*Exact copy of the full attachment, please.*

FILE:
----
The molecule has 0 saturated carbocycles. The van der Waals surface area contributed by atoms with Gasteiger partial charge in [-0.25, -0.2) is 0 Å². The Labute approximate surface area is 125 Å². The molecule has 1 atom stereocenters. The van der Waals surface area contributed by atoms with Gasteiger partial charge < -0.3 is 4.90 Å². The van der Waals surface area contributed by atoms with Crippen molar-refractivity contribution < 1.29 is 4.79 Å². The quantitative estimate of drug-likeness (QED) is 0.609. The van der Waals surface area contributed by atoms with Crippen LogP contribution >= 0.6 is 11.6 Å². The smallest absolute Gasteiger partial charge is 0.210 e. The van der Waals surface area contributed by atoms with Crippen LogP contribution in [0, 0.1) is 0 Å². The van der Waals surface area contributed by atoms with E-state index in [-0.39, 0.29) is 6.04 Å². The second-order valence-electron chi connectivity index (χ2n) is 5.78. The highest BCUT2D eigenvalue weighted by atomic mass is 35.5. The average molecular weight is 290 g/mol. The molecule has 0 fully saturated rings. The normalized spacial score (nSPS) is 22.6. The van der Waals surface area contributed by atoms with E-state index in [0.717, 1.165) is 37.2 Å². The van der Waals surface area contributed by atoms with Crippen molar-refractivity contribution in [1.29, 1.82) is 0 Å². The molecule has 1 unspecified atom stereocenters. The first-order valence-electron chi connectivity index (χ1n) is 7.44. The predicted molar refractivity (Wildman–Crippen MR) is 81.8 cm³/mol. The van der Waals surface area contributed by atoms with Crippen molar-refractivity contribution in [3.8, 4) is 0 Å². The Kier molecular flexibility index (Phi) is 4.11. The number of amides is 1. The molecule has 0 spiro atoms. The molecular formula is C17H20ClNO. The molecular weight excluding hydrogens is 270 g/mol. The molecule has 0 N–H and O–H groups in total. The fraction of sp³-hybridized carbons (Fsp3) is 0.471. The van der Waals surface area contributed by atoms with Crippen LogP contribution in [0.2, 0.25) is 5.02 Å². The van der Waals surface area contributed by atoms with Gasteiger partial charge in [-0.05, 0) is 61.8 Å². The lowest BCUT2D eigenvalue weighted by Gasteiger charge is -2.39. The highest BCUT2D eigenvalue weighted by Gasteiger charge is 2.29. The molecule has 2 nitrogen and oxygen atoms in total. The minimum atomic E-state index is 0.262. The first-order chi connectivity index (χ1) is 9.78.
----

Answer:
The molecule has 0 saturated carbocycles. The van der Waals surface area contributed by atoms with Gasteiger partial charge in [-0.25, -0.2) is 0 Å². The Labute approximate surface area is 125 Å². The molecule has 1 atom stereocenters. The van der Waals surface area contributed by atoms with Gasteiger partial charge < -0.3 is 4.90 Å². The van der Waals surface area contributed by atoms with Crippen molar-refractivity contribution < 1.29 is 4.79 Å². The quantitative estimate of drug-likeness (QED) is 0.609. The van der Waals surface area contributed by atoms with Crippen LogP contribution >= 0.6 is 11.6 Å². The smallest absolute Gasteiger partial charge is 0.210 e. The van der Waals surface area contributed by atoms with Crippen LogP contribution in [0, 0.1) is 0 Å². The van der Waals surface area contributed by atoms with E-state index in [-0.39, 0.29) is 6.04 Å². The second-order valence-electron chi connectivity index (χ2n) is 5.78. The highest BCUT2D eigenvalue weighted by atomic mass is 35.5. The average molecular weight is 290 g/mol. The molecule has 0 fully saturated rings. The normalized spacial score (nSPS) is 22.6. The van der Waals surface area contributed by atoms with E-state index in [0.717, 1.165) is 37.2 Å². The van der Waals surface area contributed by atoms with Crippen molar-refractivity contribution in [1.29, 1.82) is 0 Å². The molecule has 1 unspecified atom stereocenters. The first-order valence-electron chi connectivity index (χ1n) is 7.44. The predicted molar refractivity (Wildman–Crippen MR) is 81.8 cm³/mol. The van der Waals surface area contributed by atoms with Crippen molar-refractivity contribution in [3.8, 4) is 0 Å². The Kier molecular flexibility index (Phi) is 4.11. The number of amides is 1. The molecule has 0 spiro atoms. The molecular formula is C17H20ClNO. The molecular weight excluding hydrogens is 270 g/mol. The molecule has 0 N–H and O–H groups in total. The fraction of sp³-hybridized carbons (Fsp3) is 0.471. The van der Waals surface area contributed by atoms with Crippen LogP contribution in [0.2, 0.25) is 5.02 Å². The van der Waals surface area contributed by atoms with Gasteiger partial charge in [-0.05, 0) is 61.8 Å². The lowest BCUT2D eigenvalue weighted by Gasteiger charge is -2.39. The highest BCUT2D eigenvalue weighted by Gasteiger charge is 2.29. The molecule has 2 nitrogen and oxygen atoms in total. The minimum atomic E-state index is 0.262. The first-order chi connectivity index (χ1) is 9.78.